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The pharaoh's treasure : the origin of paper and the rise of Western civilization / John Gaudet.

Gaudet, John J. (author.).
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  • 0 of 1 copy available at Evergreen Indiana.

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0 current holds with 1 total copy.

Location Call Number / Copy Notes Barcode Shelving Location Status Due Date
Adams PL Sys. - Decatur Branch 584.84 GAU PHA (Text) 34207002192202 Adult Non-Fiction Checked out 12/27/2018

Record details

  • ISBN: 168177853X
  • ISBN: 9781681778532
  • Physical Description: xxi, 356 pages, [8] pages of plates : illustrations (some color), maps (some color) ; 24 cm
  • Edition: First Pegasus Books cloth edition.
  • Publisher: New York : Pegasus Books, [2018]

Content descriptions

Bibliography, etc. Note:
Includes bibliographical references (pages 317-343) and index.
Formatted Contents Note:
Prologue -- Part I: Guardian of immortality -- Part II: Egypt, papermaker to the world -- Part III: The enemy of oblivion -- Epilogue: The road ahead.
Summary, etc.:
For our entire history, humans have always searched for new ways to share information. This innate compulsion led to the origin of writing on the rock walls of caves and coffin lids or carving on tablets. But it was with the advent of papyrus paper when the ability to record and transmit information exploded, allowing for an exchanging of ideas from the banks of the Nile throughout the Mediterranean--and the civilized world--for the first time in human history. In The Pharaoh's Treasure, John Gaudet looks at this pivotal transition to papyrus paper, which would become the most commonly used information medium in the world for more than 4,000 years. Far from fragile, papyrus paper is an especially durable writing surface; papyrus books and documents in ancient and medieval times had a usable life of hundreds of years, and this durability has allowed items like the famous Nag Hammadi codices from the third and fourth century to survive. The story of this material that was prized by both scholars and kings reveals how papyrus paper is more than a relic of our ancient past, but a key to understanding how ideas and information shaped humanity in the ancient and early modern world.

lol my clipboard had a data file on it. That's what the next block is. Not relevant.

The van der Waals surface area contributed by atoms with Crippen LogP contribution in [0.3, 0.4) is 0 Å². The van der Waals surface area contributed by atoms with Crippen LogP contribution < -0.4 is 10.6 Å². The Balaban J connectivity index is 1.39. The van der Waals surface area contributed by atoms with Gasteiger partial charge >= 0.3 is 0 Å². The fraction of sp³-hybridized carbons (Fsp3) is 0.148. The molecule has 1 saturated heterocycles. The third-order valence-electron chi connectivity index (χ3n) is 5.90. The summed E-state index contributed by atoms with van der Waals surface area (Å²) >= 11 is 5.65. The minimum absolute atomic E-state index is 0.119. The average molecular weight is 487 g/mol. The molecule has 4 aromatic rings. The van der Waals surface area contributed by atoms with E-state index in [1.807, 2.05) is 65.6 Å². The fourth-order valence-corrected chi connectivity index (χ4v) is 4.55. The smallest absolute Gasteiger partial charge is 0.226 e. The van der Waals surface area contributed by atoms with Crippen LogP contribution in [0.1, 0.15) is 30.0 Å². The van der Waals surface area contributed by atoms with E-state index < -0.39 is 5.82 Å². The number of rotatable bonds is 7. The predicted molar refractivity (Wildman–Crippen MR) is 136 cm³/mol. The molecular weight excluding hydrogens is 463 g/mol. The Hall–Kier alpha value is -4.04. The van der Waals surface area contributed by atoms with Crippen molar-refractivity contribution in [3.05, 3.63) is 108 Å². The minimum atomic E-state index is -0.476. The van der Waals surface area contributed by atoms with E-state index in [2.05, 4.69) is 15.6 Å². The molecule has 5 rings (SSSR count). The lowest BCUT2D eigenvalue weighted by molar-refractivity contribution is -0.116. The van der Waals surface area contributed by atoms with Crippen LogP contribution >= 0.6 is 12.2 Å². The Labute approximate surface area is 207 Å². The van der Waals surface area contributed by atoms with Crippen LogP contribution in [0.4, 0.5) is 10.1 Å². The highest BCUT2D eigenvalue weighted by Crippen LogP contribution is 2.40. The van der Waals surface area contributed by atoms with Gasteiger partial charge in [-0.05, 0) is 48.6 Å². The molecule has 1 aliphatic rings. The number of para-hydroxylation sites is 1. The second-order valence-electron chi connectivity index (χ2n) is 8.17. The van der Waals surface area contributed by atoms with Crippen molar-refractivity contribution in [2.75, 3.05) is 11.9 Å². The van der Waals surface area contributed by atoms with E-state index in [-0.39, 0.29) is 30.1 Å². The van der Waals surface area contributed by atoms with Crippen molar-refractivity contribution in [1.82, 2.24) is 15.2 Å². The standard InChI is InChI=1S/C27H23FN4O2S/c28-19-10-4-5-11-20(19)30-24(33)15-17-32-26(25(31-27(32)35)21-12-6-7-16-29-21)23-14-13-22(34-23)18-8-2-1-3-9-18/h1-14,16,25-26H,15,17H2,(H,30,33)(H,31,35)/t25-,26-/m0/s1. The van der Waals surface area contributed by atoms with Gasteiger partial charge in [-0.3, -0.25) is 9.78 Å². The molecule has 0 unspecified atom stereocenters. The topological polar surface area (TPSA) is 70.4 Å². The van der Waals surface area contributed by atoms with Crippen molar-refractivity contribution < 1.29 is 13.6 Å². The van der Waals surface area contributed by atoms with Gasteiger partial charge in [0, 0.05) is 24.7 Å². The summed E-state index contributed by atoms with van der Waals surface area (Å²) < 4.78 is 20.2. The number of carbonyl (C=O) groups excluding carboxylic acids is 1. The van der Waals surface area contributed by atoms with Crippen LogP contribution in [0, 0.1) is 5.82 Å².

Subject: Paper > History
Papermaking > History
Manuscripts (Papyri) > History.

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